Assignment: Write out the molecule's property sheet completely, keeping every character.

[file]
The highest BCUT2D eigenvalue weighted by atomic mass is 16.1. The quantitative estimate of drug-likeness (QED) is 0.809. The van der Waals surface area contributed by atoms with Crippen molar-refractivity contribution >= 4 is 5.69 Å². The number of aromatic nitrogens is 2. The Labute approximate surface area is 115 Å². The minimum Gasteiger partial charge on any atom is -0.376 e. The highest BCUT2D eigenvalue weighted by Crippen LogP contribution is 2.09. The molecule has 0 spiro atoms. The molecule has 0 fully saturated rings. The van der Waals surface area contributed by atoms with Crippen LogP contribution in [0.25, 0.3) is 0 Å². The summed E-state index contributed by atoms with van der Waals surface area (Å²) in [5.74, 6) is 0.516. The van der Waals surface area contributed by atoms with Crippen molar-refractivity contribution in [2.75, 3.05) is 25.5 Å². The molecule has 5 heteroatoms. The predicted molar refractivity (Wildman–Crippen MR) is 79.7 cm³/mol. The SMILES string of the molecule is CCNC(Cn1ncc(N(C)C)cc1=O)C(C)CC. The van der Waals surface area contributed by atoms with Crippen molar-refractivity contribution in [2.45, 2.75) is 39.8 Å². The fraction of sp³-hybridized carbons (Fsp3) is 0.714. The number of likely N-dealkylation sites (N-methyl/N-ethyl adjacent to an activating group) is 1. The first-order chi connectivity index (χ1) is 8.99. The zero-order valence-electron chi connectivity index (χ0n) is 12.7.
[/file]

The highest BCUT2D eigenvalue weighted by atomic mass is 16.1. The quantitative estimate of drug-likeness (QED) is 0.809. The van der Waals surface area contributed by atoms with Crippen molar-refractivity contribution >= 4 is 5.69 Å². The number of aromatic nitrogens is 2. The Labute approximate surface area is 115 Å². The minimum Gasteiger partial charge on any atom is -0.376 e. The highest BCUT2D eigenvalue weighted by Crippen LogP contribution is 2.09. The molecule has 0 spiro atoms. The molecule has 0 fully saturated rings. The van der Waals surface area contributed by atoms with Crippen LogP contribution in [0.25, 0.3) is 0 Å². The summed E-state index contributed by atoms with van der Waals surface area (Å²) in [5.74, 6) is 0.516. The van der Waals surface area contributed by atoms with Crippen molar-refractivity contribution in [2.75, 3.05) is 25.5 Å². The molecule has 5 heteroatoms. The predicted molar refractivity (Wildman–Crippen MR) is 79.7 cm³/mol. The SMILES string of the molecule is CCNC(Cn1ncc(N(C)C)cc1=O)C(C)CC. The van der Waals surface area contributed by atoms with Crippen molar-refractivity contribution in [2.45, 2.75) is 39.8 Å². The fraction of sp³-hybridized carbons (Fsp3) is 0.714. The number of likely N-dealkylation sites (N-methyl/N-ethyl adjacent to an activating group) is 1. The first-order chi connectivity index (χ1) is 8.99. The zero-order valence-electron chi connectivity index (χ0n) is 12.7.